“You could tell the story of Israel through food,” he said.
He also spoke about struggles involving the death of his brother David, who died in 2003 while serving in the Israel Defense Force, his stint in rehab and the conundrum of his home country.
“As a good Jew, I like to argue and I like to be critical, and as a good Israeli, I like to be self-critical and expect more,” he said.
Solomonov detailed the difficulties of running restaurants as well.
“We have to obsess and assess the needs of like 300 customers a night that we’ve never met before and try to exceed their expectations using things as subjective as food, right? It’s impossible,” he said.
And he noted that at home, since he has kids, he does sometimes just heat up nuggets.
Penn State Holocaust Initiative Lands $250K
Penn State announced that its Holocaust, Genocide and Human Rights Education Initiative received $250,000 in funding.
The initiative received an anonymous $180,000 gift allocated over three years, plus $70,000 in matching funds.
Harrisburg-based Jewish Community Foundation of Central Pennsylvania is facilitating the disbursement.
The initiative, which launched last fall, has partnered with the Pennsylvania Department of Education, the Holocaust Center of Pittsburgh and the University of Southern California Shoah Foundation, “to provide educators with the professional development and teaching tools to tackle difficult topics in their schools,” according to a news release.
The multidisciplinary program brings together Penn State’s Donald P. Bellisario College of Communications, College of Education, College of the Liberal Arts, Penn State Law, Humanities Institute, Jewish Studies Program and Center for Immersive Experiences.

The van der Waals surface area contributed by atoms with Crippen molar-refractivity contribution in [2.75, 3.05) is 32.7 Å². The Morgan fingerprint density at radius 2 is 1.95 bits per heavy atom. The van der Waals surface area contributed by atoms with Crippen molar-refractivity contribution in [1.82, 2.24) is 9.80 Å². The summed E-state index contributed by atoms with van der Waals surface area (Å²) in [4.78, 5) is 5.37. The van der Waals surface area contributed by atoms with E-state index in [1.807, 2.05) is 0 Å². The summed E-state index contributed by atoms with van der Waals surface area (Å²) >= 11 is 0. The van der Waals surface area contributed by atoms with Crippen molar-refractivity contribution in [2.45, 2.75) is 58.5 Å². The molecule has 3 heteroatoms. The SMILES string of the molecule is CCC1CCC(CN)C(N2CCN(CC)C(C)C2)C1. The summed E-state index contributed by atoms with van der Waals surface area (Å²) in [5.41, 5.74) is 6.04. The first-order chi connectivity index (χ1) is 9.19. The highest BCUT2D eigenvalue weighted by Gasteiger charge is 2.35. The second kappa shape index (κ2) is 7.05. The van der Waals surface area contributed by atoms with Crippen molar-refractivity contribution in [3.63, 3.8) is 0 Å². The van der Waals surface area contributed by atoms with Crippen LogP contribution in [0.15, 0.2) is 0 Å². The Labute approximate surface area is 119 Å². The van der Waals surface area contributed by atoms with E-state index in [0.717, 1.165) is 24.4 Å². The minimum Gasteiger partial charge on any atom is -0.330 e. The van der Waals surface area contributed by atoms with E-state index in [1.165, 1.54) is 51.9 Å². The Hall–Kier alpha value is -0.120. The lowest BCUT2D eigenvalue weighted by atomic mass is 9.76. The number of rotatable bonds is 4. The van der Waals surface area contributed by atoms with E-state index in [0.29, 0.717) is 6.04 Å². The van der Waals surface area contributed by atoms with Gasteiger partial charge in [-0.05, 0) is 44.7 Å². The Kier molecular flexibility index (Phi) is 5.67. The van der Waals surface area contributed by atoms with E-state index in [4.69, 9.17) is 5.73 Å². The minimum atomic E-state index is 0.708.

KleinLife Receives $25K for Child Care Support Through PA CARES Act
KleinLife announced today that it received a $25,000 grant from the Pennsylvania Coronavirus Aid, Relief and Security Act.
The funding is part of $51 million being distributed by Gov. Tom Wolf to support child care providers. CARES Act funds are being distributed to eligible child care providers through Early Learning Resource Centers (ELRCs) and was made available in June.
“The grant will be most helpful in funding our summer camp enrichment program this year,” KleinLife President and CEO Andre Krug said.
PICC Hosts Online Farewell Party for Outgoing Consul General Dani Dayan
The Philadelphia-Israel Chamber of Commerce hosted a farewell party on July 15 for Dani Dayan, consul general of Israel in New York, who is returning to Israel after four years in the United States.
The Israeli consulate in New York provides services to residents of Pennsylvania, Delaware, New Jersey, New York and Ohio.
Dayan previously chaired the Council of Jewish Communities in Judea and Samaria from 2007 until 2013. He also founded Elad Systems, which specializes in the development, integration and maintenance of information systems, outsourcing and facility for large governmental, public and private organizations.